Oh and I forgot to mention this in my first post but I loved the last sentence of your article, that made me laugh.

  5. I just wanted to compare the service options as they applied to the majority of potential customers. If Blockbuster had that DISH option for all of its customers, it could put Netflix out of business.

  6. After over 5 years with Netflix and on and off subscription with Gamefly, I made the switch to Blockbuster. On paper it just made sense, especially because (at the time of the switch) Netflix made changes to their pricing. 3 movies or 3 games or a mix match of both for the price of 3 movies for the same price as Netflix...HELLO! No brainer! After more than a year of being with Blockbuster I switched just this past Saturday (06/22/13), back to Netflix. Here is why.

    Movies: It took DVD's/Games sometimes a full week (or more) to get to me compared to Netflix that took 3-4 days from mailing in to receiving. That is only if they had the availability. I had 5 items (2 games and 1 movie) that sat in my queue for more than a month (which is why I finally gave up). Their library for movies nearly matches Netflix, but the amount of copies they have is simply atrocious. We found ourselves just going to the Redbox for newer movies because they actually had them in stock. Their whole pitch about being able to exchange at a store is irrelevant here in Charlotte, NC since the last store closed a few months ago. The 3 movies we had been waiting for with Blockbuster, I put in my new Netflix queue...yeah they will be here today (06/25/13).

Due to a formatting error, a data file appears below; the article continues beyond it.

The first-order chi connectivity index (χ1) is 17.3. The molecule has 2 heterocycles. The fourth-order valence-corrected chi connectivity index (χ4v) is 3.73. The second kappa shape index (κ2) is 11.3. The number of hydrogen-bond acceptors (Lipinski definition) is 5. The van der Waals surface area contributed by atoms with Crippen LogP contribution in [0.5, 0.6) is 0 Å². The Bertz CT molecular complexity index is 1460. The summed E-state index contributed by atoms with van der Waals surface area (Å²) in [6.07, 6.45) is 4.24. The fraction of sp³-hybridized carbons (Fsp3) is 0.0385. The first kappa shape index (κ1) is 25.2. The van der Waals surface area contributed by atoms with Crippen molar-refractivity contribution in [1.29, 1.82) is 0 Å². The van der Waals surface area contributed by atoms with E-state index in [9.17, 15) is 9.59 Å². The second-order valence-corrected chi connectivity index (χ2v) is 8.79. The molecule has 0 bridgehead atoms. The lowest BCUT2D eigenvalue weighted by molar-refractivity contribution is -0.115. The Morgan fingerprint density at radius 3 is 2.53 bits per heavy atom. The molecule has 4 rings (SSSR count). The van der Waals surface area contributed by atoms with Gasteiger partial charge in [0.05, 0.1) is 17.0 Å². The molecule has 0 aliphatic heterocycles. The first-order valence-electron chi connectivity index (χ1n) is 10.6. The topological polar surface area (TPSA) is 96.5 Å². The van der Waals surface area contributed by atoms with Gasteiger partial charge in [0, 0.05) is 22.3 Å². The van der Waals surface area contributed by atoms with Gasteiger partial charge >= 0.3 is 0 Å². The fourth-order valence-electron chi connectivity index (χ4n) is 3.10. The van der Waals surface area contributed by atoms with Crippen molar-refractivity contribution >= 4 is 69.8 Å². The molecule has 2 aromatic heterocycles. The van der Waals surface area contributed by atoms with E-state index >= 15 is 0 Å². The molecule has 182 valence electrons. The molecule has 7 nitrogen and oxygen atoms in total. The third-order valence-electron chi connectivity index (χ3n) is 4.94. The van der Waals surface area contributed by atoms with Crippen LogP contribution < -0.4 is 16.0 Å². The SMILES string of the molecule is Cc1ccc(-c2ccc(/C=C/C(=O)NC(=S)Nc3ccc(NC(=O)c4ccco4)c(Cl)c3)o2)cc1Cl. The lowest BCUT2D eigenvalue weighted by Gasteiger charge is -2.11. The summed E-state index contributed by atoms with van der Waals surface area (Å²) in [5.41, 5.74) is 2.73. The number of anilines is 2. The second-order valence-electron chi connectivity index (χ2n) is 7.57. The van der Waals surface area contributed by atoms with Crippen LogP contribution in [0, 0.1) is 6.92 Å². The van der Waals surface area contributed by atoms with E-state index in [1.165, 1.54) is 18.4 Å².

Games: They do have a somewhat decent game selection. They do not, however, always carry the newest titles right away. For example, DmC (Devil May Cry. This game was released January 15th 2013. It was available in the Redbox in May. It is set to release for Blockbuster in July. If they do actually have a legitimate "new release"...good luck getting it because, like their movies, they don't have a copy supply large enough to even come close to demand. Yeah, with Gamefly that happens too, but the wait time is much more reasonable.

    Make your own judgement obviously. We gave it more than a fair chance. In our opinion, Blockbuster needs to step their game up in a big way for them to even come close to being a player in this market. I had a lot of hope for them. If they are smart, they will either dump some money in their inventory to make them relevant or team up with Gamefly before someone else does. Whoever does team up with Gamefly...they will have the mail-in media market completely cornered.